The Association of Certified Fraud Examiners has released its ninth annual global fraud study. The 2016 study continues to highlight the cost of fraud, waste, and abuse. The report indicates the median loss for financial statement fraud is $975,000, followed by corruption at $200,000, and asset misappropriation at $125,000. In addition, the higher ranked the employee, the greater the median loss. Employees’ median is $65,000, managers’ is $173,000, and owners/executives weigh in at a hefty $703,000. The report also highlights the importance of controls in reducing the loss. Organizations that lacked anti-fraud controls had median losses more than twice the amount of organizations with anti-fraud controls.
When we look at the fraud triangle, you will usually hear that businesses can only influence the opportunity corner to decrease opportunity. There is generally an emphasis on internal controls such as segregation of duties and management review. I contend that businesses can also influence the rationalization corner. How can an organization influence personal justification? They do it with fraud’s worst enemy.
Fraud’s worst enemy is a strong ethical environment fostered by an ethical tone at the top. If employees see upper management using company resources for personal use or accepting large gifts such as vacations in exchange for doing business with a vendor, what message does that send to their employees? This is a very blatant example of an unethical tone at the top. There are also organizations that have executive management with very high ethical standards. The issue is that they remain in their ivory tower, the employees do not know what is expected, and do not see first-hand the expected ethical behavior. This is a very common scenario. One can never assume that employees have the same ethical standards as the organization. Our eclectic organizations have employees with many different backgrounds, and definitions of right and wrong. So how does an organization go about influencing the rationalization process of their employees?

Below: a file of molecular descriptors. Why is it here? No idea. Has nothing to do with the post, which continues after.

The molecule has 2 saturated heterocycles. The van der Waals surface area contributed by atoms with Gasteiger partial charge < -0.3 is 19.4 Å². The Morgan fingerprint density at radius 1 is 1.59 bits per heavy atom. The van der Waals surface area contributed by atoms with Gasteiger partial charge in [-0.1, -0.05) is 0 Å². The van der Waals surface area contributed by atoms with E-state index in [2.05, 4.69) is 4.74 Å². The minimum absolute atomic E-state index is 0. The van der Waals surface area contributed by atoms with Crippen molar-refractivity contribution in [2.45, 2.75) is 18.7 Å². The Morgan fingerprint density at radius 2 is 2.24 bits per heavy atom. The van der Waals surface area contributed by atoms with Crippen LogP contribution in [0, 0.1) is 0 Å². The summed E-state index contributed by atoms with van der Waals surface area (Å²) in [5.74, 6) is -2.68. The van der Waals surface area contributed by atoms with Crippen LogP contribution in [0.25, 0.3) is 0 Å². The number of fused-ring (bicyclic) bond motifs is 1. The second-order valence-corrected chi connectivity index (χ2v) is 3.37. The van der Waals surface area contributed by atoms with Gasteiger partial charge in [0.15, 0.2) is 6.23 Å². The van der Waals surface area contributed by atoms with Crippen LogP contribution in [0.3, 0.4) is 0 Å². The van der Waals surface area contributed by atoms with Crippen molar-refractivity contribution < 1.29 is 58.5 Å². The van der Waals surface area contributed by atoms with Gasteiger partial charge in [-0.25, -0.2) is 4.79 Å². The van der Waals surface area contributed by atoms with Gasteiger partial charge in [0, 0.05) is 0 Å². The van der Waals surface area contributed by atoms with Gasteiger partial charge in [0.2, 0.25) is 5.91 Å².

The answer is a strong Code of Ethical Business Conduct (Code) coupled with constant communication and training. Employees should see reminders of the expected ethical conduct on a regular basis. They should understand the consequences, and the very real potential for termination if they violate the Code. There should be open discussion regarding ethical dilemmas, how the company expects you to react, and the consequences if your actions are considered unethical by the organization.
So what went wrong when an organization has implemented their Code, and they still have fraud or unethical conduct? Often the answer is that the employees, for various reasons, did not get the intended message. This is where an evaluation of the organization’s ethical environment, and the implementation of the Code can be very beneficial. The issue is that you do not know what you do not know. Engaging an independent professional trained in interviewing techniques used to assess the ethical environment can provide you with new insights. They can highlight the strengths and weaknesses of your implementation of the Code, and assist you in improving the program to foster the desired ethical culture within the organization.
For questions or more information on Business Ethics Evaluations, contact Elaine Nissley, Principal, Internal Audit and Management Consulting, ENissley@macpas.com.